The Air Force said Oct. 27 that its X-37B Orbital Test Vehicle Mission 5 has successfully landed after more than two years in orbit, breaking its own record.
The fifth mission launched on Sept. 7, 2017 from Cape Canaveral Air Force Station, Florida, on a Space X Falcon 9 booster, per a Sunday release. Boeing [BA] developed the X-37B, a reusable and unmanned spacecraft performing experiments in space for the Air Force. The sixth mission is being prepared to launch on a United Launch Alliance (ULA) Atlas 5 space vehicle from Cape Canaveral in 2020.
The fifth X-37B mission conducted on-orbit experiments for 780 days during its mission and, as of Sunday, the total number of days spent on-orbit for the entire test vehicle program is 2,865 days. The space plane is designed for an on-orbit duration of 720 days, and first landed at Cape Canaveral in May 2017 for Mission 4 after 718 days in orbit. The first three missions landed at Vandenberg Air Force Base, California.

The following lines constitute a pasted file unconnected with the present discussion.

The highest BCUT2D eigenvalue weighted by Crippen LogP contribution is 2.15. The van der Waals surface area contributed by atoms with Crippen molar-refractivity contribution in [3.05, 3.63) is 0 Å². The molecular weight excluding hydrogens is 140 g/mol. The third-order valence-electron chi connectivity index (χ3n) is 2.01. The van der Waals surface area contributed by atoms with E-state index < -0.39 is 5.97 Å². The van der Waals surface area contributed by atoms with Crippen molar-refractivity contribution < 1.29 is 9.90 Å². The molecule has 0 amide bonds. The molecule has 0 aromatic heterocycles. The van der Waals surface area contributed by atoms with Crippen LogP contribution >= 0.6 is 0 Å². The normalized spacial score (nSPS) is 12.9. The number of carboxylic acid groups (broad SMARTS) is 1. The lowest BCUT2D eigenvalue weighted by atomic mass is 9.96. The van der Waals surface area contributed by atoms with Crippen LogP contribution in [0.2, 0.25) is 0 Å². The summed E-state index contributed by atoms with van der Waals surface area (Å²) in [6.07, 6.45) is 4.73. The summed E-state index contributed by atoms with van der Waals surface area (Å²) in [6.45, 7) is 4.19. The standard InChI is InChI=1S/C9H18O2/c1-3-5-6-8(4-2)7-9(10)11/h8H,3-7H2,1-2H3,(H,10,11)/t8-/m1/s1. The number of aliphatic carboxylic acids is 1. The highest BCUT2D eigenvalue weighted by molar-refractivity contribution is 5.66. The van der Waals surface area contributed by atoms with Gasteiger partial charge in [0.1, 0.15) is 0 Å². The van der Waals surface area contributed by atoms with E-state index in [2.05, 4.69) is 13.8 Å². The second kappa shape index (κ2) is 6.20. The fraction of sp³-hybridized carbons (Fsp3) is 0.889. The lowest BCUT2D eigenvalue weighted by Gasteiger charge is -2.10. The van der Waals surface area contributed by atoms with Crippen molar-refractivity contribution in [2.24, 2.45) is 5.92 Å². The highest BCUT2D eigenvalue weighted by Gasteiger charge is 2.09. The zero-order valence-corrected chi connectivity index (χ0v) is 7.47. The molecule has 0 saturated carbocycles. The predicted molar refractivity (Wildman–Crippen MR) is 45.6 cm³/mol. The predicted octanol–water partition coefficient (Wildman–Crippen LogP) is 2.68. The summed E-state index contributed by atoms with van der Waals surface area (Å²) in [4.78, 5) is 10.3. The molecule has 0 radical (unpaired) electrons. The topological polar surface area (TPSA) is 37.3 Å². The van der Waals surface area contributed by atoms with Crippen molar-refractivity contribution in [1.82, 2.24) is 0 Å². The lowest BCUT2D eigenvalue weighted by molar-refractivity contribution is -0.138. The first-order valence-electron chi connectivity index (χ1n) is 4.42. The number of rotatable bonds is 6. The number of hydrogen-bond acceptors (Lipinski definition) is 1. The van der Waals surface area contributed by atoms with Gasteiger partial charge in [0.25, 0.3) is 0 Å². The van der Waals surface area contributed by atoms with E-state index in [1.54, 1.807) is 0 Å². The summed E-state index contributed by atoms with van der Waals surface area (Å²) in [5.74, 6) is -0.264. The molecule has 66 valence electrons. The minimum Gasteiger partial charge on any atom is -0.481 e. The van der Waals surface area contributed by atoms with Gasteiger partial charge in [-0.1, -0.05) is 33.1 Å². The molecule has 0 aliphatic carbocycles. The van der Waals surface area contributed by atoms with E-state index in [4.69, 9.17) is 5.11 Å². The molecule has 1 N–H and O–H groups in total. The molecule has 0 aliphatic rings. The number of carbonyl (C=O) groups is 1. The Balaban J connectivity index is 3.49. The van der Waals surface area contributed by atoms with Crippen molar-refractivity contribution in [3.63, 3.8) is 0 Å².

“The X-37B continues to demonstrate the importance of a reusable spaceplane,” said Secretary of the Air Force Barbara Barrett in the release. “Each successive mission advances our nation’s space capabilities.”
Randall Walden, director of the Air Force Rapid Capabilities Office which manages the program, lauded the effort as continuing “to push the envelope as the world’s only reusable space vehicle.”
“With a successful landing today, the X-37B completed its longest flight to date and successfully completed all mission objectives,” he said. “This mission successfully hosted Air Force Research Laboratory experiments, among others, as well as providing a ride for small satellites.”
Walden told reporters Oct. 25 that the “data is still out” as to whether the office would develop more X-37 orbital space vehicles. “I would say those two we have are workhorses,” he said, adding, “They are doing quite well in the experimentation and the prototyping that we ask it to do.”